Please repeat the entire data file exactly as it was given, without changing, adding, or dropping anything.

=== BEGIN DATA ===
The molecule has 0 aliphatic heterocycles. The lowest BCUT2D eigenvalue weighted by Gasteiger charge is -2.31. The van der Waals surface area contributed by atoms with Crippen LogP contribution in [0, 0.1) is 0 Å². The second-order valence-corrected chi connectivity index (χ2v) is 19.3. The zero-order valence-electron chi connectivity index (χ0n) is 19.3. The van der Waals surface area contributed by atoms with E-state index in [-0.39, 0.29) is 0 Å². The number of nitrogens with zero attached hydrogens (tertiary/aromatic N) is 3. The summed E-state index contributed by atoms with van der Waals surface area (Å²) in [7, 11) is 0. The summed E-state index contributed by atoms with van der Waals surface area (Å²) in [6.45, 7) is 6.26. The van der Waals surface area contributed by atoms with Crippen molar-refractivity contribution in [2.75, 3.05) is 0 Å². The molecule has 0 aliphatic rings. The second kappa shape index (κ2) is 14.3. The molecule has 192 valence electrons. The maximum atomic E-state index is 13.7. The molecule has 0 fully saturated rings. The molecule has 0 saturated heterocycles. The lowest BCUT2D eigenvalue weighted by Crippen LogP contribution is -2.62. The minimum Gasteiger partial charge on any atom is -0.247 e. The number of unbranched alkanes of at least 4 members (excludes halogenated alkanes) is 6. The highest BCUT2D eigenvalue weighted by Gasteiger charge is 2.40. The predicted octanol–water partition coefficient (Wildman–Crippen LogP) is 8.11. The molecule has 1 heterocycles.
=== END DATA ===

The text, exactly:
The molecule has 0 aliphatic heterocycles. The lowest BCUT2D eigenvalue weighted by Gasteiger charge is -2.31. The van der Waals surface area contributed by atoms with Crippen LogP contribution in [0, 0.1) is 0 Å². The second-order valence-corrected chi connectivity index (χ2v) is 19.3. The zero-order valence-electron chi connectivity index (χ0n) is 19.3. The van der Waals surface area contributed by atoms with E-state index in [-0.39, 0.29) is 0 Å². The number of nitrogens with zero attached hydrogens (tertiary/aromatic N) is 3. The summed E-state index contributed by atoms with van der Waals surface area (Å²) in [7, 11) is 0. The summed E-state index contributed by atoms with van der Waals surface area (Å²) in [6.45, 7) is 6.26. The van der Waals surface area contributed by atoms with Crippen molar-refractivity contribution in [2.75, 3.05) is 0 Å². The molecule has 0 aliphatic rings. The second kappa shape index (κ2) is 14.3. The molecule has 192 valence electrons. The maximum atomic E-state index is 13.7. The molecule has 0 fully saturated rings. The molecule has 0 saturated heterocycles. The lowest BCUT2D eigenvalue weighted by Crippen LogP contribution is -2.62. The minimum Gasteiger partial charge on any atom is -0.247 e. The number of unbranched alkanes of at least 4 members (excludes halogenated alkanes) is 6. The highest BCUT2D eigenvalue weighted by Gasteiger charge is 2.40. The predicted octanol–water partition coefficient (Wildman–Crippen LogP) is 8.11. The molecule has 1 heterocycles.